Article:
The Daily Nole

On My Mind Monday: Is 247Sports More Pessimistic on FSU Players?

Jeff Romance/FSU athletics

One of the more interesting notes about the 2019 class for Florida State is how radically different its signees are viewed. Of the 20 players who signed with Florida State, at least five have a stark divide between how the recruiting services and others evaluate them.

While we can only speak so much about what various staffs think, we have numbers to show the recruiting outlook. Mainly, through the 247Sports Composite rankings vs. the 247Sports rankings.

The difference is staggering. Players like Dontae Lucas (-294), Jaleel McRae (-373), and Raymond Woodie III (-462) have 247Sports rankings that give a radically different view of Florida State’s class. Those are the three biggest divides of the enrollees, but the general sentiment doesn’t stop there.

Of the 17 enrollees we looked at, 247Sports had a notably lower rating than the Composite on 13 players. Two were ranked higher (Darius Washington and Malcolm Ray) and two were ranked in the same area (Quashon Fuller, Travis Jay).

Some of it had to do with the shuffling in the recruiting services after went away and left three remaining. The rankings last year had quite a bit of variance and not just with FSU players.

Having a lesser opinion of a player can be justified, though it would seem odd at first if a site had a consistently pessimistic view on a team’s players. This author was aware of the 2019 class phenomena, but it got me thinking: are the other classes similarly divided?

To get a better look, we went through the five most recent signing classes and looked at the difference between their 247Sports rating and the Composite rating. We then classified whether 247Sports had them ranked higher or lower than their composite score. We did not count JUCO players or kickers.

When we say “Higher” or “Lower”, we are looking for a substantially different ranking. For the purposes of this article, we tried to make a cut off of 20-30 spots. We also included a sliding scale. For players who were ranked lower, a variance of 30 spots won’t mean much. The difference between being the 220th-ranked player and the 250th-ranked player is smaller than the difference between being the 10th-ranked player and being the 40th-ranked player.

2018 Class

21 enrollees

Lower: 15

Higher: 3 (Tre’Shaun Harrison, Keyshawn Helton, Jordan Young)

Equal: 3 (Camren McDonald, Dennis Briggs, Xavier Peters)

2017 Class

23 enrollees

Lower: 9

Higher: 3 (Tamorrion Terry, James Blackman, Ontaria Wilson)

Equal: 10 (Cam Akers, Josh Kaindoh, Khalan Laborn, D.J. Matthews, Zaquandre White, Hamsah Nasirildeen, Tre McKitty, Tre Lawson, Brady Scott, Decalon Brooks)

2016 Class

23 enrollees

Lower: 7

Higher: 6 (Brian Burns, Carlos Becker, Josh Ball, Cedric Wood, Josh Brown, Andrew Boselli)

Equal: 6 (Levonta Taylor, Landon Dickerson, Malik Henry, Dontavious Jackson, Kyle Meyers, Emmett Rice)

2015 Class

20 enrollees

Lower: 10

Higher: 3 (Abdul Bello, Auden Tate, Sh’mar Kilby-Lane)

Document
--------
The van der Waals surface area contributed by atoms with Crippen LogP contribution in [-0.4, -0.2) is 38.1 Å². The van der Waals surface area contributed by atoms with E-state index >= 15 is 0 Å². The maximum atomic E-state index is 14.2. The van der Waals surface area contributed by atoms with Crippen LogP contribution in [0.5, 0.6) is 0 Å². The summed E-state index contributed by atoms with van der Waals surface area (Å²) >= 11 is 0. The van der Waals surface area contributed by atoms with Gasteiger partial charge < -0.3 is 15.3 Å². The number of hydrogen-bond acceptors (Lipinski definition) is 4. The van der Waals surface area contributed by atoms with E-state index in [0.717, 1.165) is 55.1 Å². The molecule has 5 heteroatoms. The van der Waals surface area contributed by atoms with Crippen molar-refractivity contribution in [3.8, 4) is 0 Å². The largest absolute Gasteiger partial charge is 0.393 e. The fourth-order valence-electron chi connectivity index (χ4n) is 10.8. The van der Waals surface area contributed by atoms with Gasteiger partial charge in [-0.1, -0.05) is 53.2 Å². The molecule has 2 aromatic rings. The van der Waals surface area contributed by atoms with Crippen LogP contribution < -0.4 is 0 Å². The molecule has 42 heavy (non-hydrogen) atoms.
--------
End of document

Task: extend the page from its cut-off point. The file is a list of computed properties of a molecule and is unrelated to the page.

Equal: 6 (Derwin James, Josh Sweat, Tarvarus McFadden, Jacques Patrick, Darvin Taylor, De’Andre Johnson)


There is an obvious divide between the views of Jimbo Fisher’s last few classes and Willie Taggart’s first two classes. While 247Sports had similar skepticism at viewing players as better than their composite ranking, their evaluations tended to be more in line with other services. Taggart’s first two classes have five players that had an equal rating. Fisher’s last three classes had 22.

So did 247 holding a higher opinion of a player correlate with their success? No.

The group of players ranked higher by 247Sports is a mixed bag. On one hand, guys like Brian Burns, Auden Tate, Tamorrion Terry, and James Blackman have arguably outperformed their composite ranking to this point. 247Sports rated Burns as the 5-star he probably should have been, and the two receivers have shown to be better than their original perception. The jury is still out on Blackman, but becoming the clear starter for the team probably isn’t what many expected.

Yet they also have a fair amount of bad misses. They had Josh Brown as a top-100 player when he has made negligible contributions in three years. The same could be said for Carlos Becker and Cedric Wood. The same cannot be said for players like Sh’mar Kilby-Lane and Abdul Bello; the former is no longer with the program. Granted, injuries affected Bello, Becker, and Brown to a varying degrees.

Not surprisingly, getting better players means less variance in the rankings. The types of guys who get labeled as top-50 prospects tend to not undergo wild swings in their perception. Perhaps at the beginning of the cycle, but most players in the top 50 by the summer will stay in that area.

If you’re wondering how the 2020 class is playing out so far: A majority of the class is either in the “Higher” or “Equal” category. In fact, it’s almost split equally between the three groups.

Overall, it doesn’t seem like 247Sports is particularly pessimistic when it comes to Florida State’s recruiting classes. How the 2020 class plays out will be another factor, but for now it’s too early to tell whether or not the site truly has a “bias”.

Clint Eiland is the lead writer for The Daily Nole. Follow Clint on Twitter @ClintEiland. Like The Daily Nole on Facebook. To pitch an idea, author a post or to learn more about The Daily Nole, email Mike Ferguson at

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